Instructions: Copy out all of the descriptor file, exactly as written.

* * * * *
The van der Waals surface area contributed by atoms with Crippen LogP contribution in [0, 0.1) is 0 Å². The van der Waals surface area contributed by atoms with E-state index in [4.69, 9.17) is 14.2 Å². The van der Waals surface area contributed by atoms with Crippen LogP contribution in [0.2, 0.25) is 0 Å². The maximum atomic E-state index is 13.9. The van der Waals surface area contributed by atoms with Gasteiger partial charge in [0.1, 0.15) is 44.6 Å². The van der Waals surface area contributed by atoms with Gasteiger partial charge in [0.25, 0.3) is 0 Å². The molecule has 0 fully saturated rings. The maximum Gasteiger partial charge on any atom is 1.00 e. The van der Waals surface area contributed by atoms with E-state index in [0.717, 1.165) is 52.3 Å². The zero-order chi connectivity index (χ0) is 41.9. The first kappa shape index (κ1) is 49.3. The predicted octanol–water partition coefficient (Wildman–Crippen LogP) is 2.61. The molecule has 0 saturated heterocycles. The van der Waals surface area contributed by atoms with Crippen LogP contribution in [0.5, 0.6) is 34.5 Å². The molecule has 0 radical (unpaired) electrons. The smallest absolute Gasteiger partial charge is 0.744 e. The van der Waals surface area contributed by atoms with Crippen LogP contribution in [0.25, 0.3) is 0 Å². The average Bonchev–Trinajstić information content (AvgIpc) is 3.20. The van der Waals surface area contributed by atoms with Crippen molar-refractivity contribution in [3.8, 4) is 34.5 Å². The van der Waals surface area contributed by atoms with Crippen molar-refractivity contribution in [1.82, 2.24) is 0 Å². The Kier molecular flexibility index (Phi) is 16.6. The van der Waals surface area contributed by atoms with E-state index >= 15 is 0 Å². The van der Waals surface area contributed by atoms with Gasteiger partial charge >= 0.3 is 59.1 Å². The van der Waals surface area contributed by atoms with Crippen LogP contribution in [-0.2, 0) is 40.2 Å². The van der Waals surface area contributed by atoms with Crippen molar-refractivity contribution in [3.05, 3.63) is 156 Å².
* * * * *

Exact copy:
The van der Waals surface area contributed by atoms with Crippen LogP contribution in [0, 0.1) is 0 Å². The van der Waals surface area contributed by atoms with E-state index in [4.69, 9.17) is 14.2 Å². The van der Waals surface area contributed by atoms with Crippen LogP contribution in [0.2, 0.25) is 0 Å². The maximum atomic E-state index is 13.9. The van der Waals surface area contributed by atoms with Gasteiger partial charge in [0.1, 0.15) is 44.6 Å². The van der Waals surface area contributed by atoms with Gasteiger partial charge in [0.25, 0.3) is 0 Å². The molecule has 0 fully saturated rings. The maximum Gasteiger partial charge on any atom is 1.00 e. The van der Waals surface area contributed by atoms with E-state index in [0.717, 1.165) is 52.3 Å². The zero-order chi connectivity index (χ0) is 41.9. The first kappa shape index (κ1) is 49.3. The predicted octanol–water partition coefficient (Wildman–Crippen LogP) is 2.61. The molecule has 0 saturated heterocycles. The van der Waals surface area contributed by atoms with Crippen LogP contribution in [0.5, 0.6) is 34.5 Å². The molecule has 0 radical (unpaired) electrons. The smallest absolute Gasteiger partial charge is 0.744 e. The van der Waals surface area contributed by atoms with Crippen LogP contribution in [0.25, 0.3) is 0 Å². The average Bonchev–Trinajstić information content (AvgIpc) is 3.20. The van der Waals surface area contributed by atoms with Crippen molar-refractivity contribution in [3.8, 4) is 34.5 Å². The van der Waals surface area contributed by atoms with Crippen molar-refractivity contribution in [1.82, 2.24) is 0 Å². The Kier molecular flexibility index (Phi) is 16.6. The van der Waals surface area contributed by atoms with E-state index >= 15 is 0 Å². The van der Waals surface area contributed by atoms with Gasteiger partial charge >= 0.3 is 59.1 Å². The van der Waals surface area contributed by atoms with Crippen LogP contribution in [-0.2, 0) is 40.2 Å². The van der Waals surface area contributed by atoms with Crippen molar-refractivity contribution in [3.05, 3.63) is 156 Å².